Compared to the ever-growing bibliography on Jewish and Christian apocalyptic literature as well as contemporary interest in end-of-the-world scenarios in literature and scholarship, investigations of how the ancient Greeks and Romans envisioned world catastrophe are lacking. Judging from their massive building programs, inscriptions on stone, and the celebrations of eternal glory by their poets, the ancient Greeks and Romans had a high level of confidence in the survival of their civilization as well as of their fame through the ages. Nevertheless, there also was an acceptance that, despite all their accomplishments, their world would meet its end. In Apocalypse and Golden Age, I trace this lengthy and important, but under-explored, tradition of Greek and Roman visions of the end of the world. These visions can be found as early as the archaic Greek poet Hesiod. They continue down through the history of classical literature, with apocalyptic scenarios being written by several key authors, including Plato, Epicurus, the Stoics, Lucretius, Cicero, Vergil, Horace, Ovid, Seneca, Lucan and even the emperor, Marcus Aurelius. While each author develops his own account of what the end of the world might look like, they often do so in dialogue with others. Plato’s theory of periodic world catastrophes builds on Hesiod’s account of the various catastrophes that have been visited by the gods upon humans in the past and his prediction of the destruction that awaits the current age of iron. Centuries later, in his Meditations, Marcus Aurelius even-handedly explores the possibility that the world will end in fire, as the Stoics argued, or will break apart and scatter into its constituent atoms, as the Epicureans posited.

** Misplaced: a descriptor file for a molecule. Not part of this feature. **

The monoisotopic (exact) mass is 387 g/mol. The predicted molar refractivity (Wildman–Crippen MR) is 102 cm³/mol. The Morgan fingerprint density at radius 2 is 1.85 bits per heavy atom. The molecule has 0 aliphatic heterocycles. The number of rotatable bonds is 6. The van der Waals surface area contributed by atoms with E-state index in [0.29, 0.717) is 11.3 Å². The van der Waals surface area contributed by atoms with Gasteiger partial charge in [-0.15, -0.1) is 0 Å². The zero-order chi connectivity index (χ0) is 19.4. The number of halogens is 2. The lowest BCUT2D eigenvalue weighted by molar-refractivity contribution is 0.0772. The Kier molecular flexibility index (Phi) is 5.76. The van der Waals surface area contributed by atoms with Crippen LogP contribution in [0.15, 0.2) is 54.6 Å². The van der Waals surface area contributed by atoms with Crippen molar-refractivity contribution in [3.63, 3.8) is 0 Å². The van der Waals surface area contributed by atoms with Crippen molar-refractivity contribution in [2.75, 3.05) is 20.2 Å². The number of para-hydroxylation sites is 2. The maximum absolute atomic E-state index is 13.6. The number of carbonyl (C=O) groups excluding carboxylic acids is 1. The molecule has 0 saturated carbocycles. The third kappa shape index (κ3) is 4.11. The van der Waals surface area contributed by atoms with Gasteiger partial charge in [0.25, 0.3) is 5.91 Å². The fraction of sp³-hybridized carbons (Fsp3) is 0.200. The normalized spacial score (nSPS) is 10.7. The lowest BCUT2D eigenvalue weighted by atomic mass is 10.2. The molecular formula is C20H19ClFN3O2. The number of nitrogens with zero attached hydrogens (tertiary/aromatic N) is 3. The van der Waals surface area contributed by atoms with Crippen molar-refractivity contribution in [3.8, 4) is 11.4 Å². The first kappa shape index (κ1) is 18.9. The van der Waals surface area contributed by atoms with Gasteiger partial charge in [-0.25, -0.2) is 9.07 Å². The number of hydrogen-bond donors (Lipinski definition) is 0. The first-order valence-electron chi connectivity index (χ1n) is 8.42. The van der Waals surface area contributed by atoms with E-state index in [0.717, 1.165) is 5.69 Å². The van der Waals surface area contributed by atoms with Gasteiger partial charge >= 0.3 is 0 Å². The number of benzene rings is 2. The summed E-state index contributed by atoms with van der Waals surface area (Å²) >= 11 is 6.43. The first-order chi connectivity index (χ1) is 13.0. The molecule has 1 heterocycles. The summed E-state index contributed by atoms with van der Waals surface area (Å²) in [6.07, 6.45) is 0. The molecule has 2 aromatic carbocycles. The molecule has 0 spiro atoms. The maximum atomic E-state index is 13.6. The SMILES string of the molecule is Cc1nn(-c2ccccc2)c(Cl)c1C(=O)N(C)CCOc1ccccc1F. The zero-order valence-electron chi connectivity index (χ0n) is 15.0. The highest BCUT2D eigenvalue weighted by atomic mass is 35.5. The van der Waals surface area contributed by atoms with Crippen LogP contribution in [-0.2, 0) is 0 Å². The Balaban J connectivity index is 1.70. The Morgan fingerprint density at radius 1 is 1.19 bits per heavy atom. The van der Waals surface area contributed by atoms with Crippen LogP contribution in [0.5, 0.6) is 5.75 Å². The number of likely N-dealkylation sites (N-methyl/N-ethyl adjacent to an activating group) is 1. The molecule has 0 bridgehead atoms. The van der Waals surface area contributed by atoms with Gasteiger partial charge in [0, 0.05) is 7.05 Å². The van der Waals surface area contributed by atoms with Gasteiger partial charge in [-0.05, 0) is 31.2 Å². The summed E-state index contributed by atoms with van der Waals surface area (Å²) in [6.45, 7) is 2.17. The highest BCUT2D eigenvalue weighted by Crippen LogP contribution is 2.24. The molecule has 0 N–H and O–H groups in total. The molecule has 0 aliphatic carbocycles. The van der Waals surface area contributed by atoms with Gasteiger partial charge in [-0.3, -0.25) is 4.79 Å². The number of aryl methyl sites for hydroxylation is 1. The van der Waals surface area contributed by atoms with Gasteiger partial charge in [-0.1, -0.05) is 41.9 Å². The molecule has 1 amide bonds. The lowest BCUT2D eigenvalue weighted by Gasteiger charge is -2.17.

Taken together, the texts I explore in this book engage in thought experiments akin to the modern analyses of the existential risks facing humanity. Yet there are key differences. Greek and Roman authors typically viewed the end of the world, in whatever form it might take, as inevitable. Today, by contrast, modern scenario mapping is aimed at exploring, but also preventing, or at least mitigating, world catastrophe. Greek and Roman authors envisioned two main scenarios: the total annihilation of the world or rebirth following the global cataclysm. Renewal unfolds according to a set pattern of cultural and political development. There is no room for improvement in the aftermath; humanity is caught in the same cycle of progress, decline, and catastrophe. This is undoubtedly a bleak view of the future. Unlike today, Greek and Roman authors do not envision the development of technology that can prevent world catastrophes.

There are, however, important parallels with the contemporary world. Roman authors often envision a world made new again by an autocratic leader, such as Augustus or even Nero, surprisingly. The variety of Greek and Roman scenarios for the end of the world demonstrates that, like today, the authors explored in this book debated the possible futures that lay ahead. Also like today, the ancient Greeks and Romans used visions of apocalypse to help demarcate their place in cosmic history, to serve as a warning about the future, and as a means to improve life in the present.  

 As I completed this book amid the pandemic, I came to appreciate more clearly how ancient Greek and Roman explorations of a world catastrophe can help us to examine the paths our future might take. We find ourselves at a crossroads in the wake of the current global crises. Will we develop a new and better society after Covid, for example? Or will we, as the Greeks and Romans often predicted, fall into the same inevitable patterns and repeat the same mistakes?

Christopher Star is a professor of classics at Middlebury College. He is the author of The Empire of the Self: Self-Command, Political Speech in Seneca and Petronius and Seneca, and Apocolyaspe and the Golden Age: The End of the World in Greek and Roman Thought.